I was not looking forward to being on a plane for over six hours. I hope that I have enough activities to keep me busy. When I walked onto the plane I almost forgot that I upgraded my seat to have more leg room. That was a very good idea. Also, this second flight was not even a third full. The first flight might have been around 20% full. The affects of the virus on air travel were very evident. We are some of the last Americans returning to the U.S. I spoke with a couple who were visiting Iceland and cut their vacation short. They had seen the writing on the wall and decided to quickly return to the U.S. or they might get trapped in Iceland for the next few weeks.  

The cost of a taxi from JFK to the hotel, a five minute ride away, was $30. Welcome to New York! The hotel had seen better days but I didn’t care I was so tired. An interesting change to my morning breakfast was that they required that I use a takeaway container and take my breakfast to my room, which was okay.

The taxi to LaGuardia on Sunday morning went well. The taxi driver was nice enough to point out some of the interesting sites along the way and we had a good conversation. This fare was $40. But I got to the airport in good time and made my flight to Minneapolis, my layover city. I had it planned where I could break down my trip across the U.S. in two segments. NYC to Minneapolis and Minneapolis to Portland. All was going well until my flight to Portland was cancelled. The alternative was a flight to Seattle and another to Portland. This worked out though but when I got to Portland I learned my suitcase was still on its way from Minneapolis. I wasn’t surprised.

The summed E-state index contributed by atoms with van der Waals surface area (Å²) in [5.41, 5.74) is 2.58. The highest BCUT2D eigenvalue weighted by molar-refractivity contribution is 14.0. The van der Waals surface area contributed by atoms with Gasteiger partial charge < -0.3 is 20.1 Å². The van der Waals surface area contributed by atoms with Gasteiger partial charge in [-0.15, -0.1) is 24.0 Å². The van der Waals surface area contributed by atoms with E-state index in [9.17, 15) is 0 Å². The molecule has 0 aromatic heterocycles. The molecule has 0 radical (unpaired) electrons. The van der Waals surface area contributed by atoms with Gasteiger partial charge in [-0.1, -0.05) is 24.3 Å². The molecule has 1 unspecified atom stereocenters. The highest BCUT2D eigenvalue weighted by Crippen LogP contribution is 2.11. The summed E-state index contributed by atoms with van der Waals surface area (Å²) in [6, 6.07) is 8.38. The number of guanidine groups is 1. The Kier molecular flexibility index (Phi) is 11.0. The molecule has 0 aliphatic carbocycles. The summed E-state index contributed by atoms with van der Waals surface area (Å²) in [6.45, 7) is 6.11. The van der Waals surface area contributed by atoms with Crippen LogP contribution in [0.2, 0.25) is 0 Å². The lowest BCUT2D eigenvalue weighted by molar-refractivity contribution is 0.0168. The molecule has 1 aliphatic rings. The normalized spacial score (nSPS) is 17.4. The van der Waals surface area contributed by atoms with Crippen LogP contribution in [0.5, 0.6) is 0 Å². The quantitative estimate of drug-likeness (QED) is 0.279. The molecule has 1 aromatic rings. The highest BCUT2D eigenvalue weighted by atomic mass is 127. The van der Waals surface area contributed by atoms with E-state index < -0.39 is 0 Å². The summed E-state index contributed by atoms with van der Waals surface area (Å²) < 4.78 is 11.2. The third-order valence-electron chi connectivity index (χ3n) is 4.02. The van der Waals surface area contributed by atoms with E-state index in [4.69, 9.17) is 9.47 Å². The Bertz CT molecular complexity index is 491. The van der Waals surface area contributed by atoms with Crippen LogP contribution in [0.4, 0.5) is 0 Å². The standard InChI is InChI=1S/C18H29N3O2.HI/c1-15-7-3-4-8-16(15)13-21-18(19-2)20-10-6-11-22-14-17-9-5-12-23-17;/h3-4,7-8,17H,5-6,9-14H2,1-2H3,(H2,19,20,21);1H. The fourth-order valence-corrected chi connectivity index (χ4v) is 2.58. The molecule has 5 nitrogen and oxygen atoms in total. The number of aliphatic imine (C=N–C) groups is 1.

From the airport I took the Max tram’s red line to the hotel and checked in. Once I got to my room (was given a junior suite) I tried to take a nap but it wasn’t happening. I decided to return to the airport later to retrieve my suitcase. In the meantime I ventured out to see where I could buy some food. I eventually found a Safeway that had some sandwiches. I saw very few people on the streets and those I did see were on drugs, drunk, or a combination of the three.

Rather than take public transportation to the airport I called for an Uber. Once there I was pleasantly surprised that the woman who helped me earlier at lost baggage area knew my name. She retrieved my suitcase and I was on my way back to the hotel.

By now it was getting late this Sunday evening and I was dead tired. I sort of unpacked, ate dinner and recharged my phone and laptop using a power plug converter I bought at the airport. Tonight I expect to get more sleep so I’m ready on Monday to sign my lease. I also want to go furniture shopping later.

Earlier I started to make my project plan that contains all of the activities I need to do over the next month or so. It is turning out to be an extensive list. In the meantime I will not be updating my travel log. Perhaps I’ll write an update next week. One of the items on my plan is to write a trip summary, but that will happen after I’ve had time to process my being back in the U.S. It was nice to receive many notes welcoming me back to the U.S. from Facebook friends and family. Too bad I won’t see them for the next couple of weeks, which is fine. I’ve got a lot to do during this time, if I’m able to, since most everything is shut down.

As I often say, “We shall see.”